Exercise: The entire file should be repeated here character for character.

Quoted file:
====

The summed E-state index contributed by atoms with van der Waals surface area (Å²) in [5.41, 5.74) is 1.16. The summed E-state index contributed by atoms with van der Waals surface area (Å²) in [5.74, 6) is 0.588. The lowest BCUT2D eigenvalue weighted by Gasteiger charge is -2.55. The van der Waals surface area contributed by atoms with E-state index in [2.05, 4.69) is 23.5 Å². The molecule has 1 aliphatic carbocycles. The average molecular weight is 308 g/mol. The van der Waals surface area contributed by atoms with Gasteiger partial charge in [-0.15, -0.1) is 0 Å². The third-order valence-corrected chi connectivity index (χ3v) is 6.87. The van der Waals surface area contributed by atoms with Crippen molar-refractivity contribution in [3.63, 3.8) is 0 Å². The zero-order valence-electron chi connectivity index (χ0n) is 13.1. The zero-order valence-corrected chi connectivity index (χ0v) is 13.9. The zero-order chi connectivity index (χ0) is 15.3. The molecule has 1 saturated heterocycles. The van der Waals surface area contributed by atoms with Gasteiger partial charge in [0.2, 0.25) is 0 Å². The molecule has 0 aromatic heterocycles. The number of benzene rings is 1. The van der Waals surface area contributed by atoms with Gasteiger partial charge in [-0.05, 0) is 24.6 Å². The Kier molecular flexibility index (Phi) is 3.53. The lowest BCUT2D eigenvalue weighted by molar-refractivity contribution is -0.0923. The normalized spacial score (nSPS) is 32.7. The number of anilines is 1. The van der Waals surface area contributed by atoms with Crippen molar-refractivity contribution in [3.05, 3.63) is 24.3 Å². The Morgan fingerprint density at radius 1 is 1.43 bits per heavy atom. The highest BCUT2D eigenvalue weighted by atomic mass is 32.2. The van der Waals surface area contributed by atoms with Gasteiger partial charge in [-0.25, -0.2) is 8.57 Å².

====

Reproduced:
The summed E-state index contributed by atoms with van der Waals surface area (Å²) in [5.41, 5.74) is 1.16. The summed E-state index contributed by atoms with van der Waals surface area (Å²) in [5.74, 6) is 0.588. The lowest BCUT2D eigenvalue weighted by Gasteiger charge is -2.55. The van der Waals surface area contributed by atoms with E-state index in [2.05, 4.69) is 23.5 Å². The molecule has 1 aliphatic carbocycles. The average molecular weight is 308 g/mol. The van der Waals surface area contributed by atoms with Gasteiger partial charge in [-0.15, -0.1) is 0 Å². The third-order valence-corrected chi connectivity index (χ3v) is 6.87. The van der Waals surface area contributed by atoms with Crippen molar-refractivity contribution in [3.63, 3.8) is 0 Å². The zero-order valence-electron chi connectivity index (χ0n) is 13.1. The zero-order valence-corrected chi connectivity index (χ0v) is 13.9. The zero-order chi connectivity index (χ0) is 15.3. The molecule has 1 saturated heterocycles. The van der Waals surface area contributed by atoms with Gasteiger partial charge in [0.2, 0.25) is 0 Å². The molecule has 0 aromatic heterocycles. The number of benzene rings is 1. The van der Waals surface area contributed by atoms with Gasteiger partial charge in [-0.05, 0) is 24.6 Å². The Kier molecular flexibility index (Phi) is 3.53. The lowest BCUT2D eigenvalue weighted by molar-refractivity contribution is -0.0923. The normalized spacial score (nSPS) is 32.7. The number of anilines is 1. The van der Waals surface area contributed by atoms with Crippen molar-refractivity contribution in [3.05, 3.63) is 24.3 Å². The Morgan fingerprint density at radius 1 is 1.43 bits per heavy atom. The highest BCUT2D eigenvalue weighted by atomic mass is 32.2. The van der Waals surface area contributed by atoms with Gasteiger partial charge in [-0.25, -0.2) is 8.57 Å².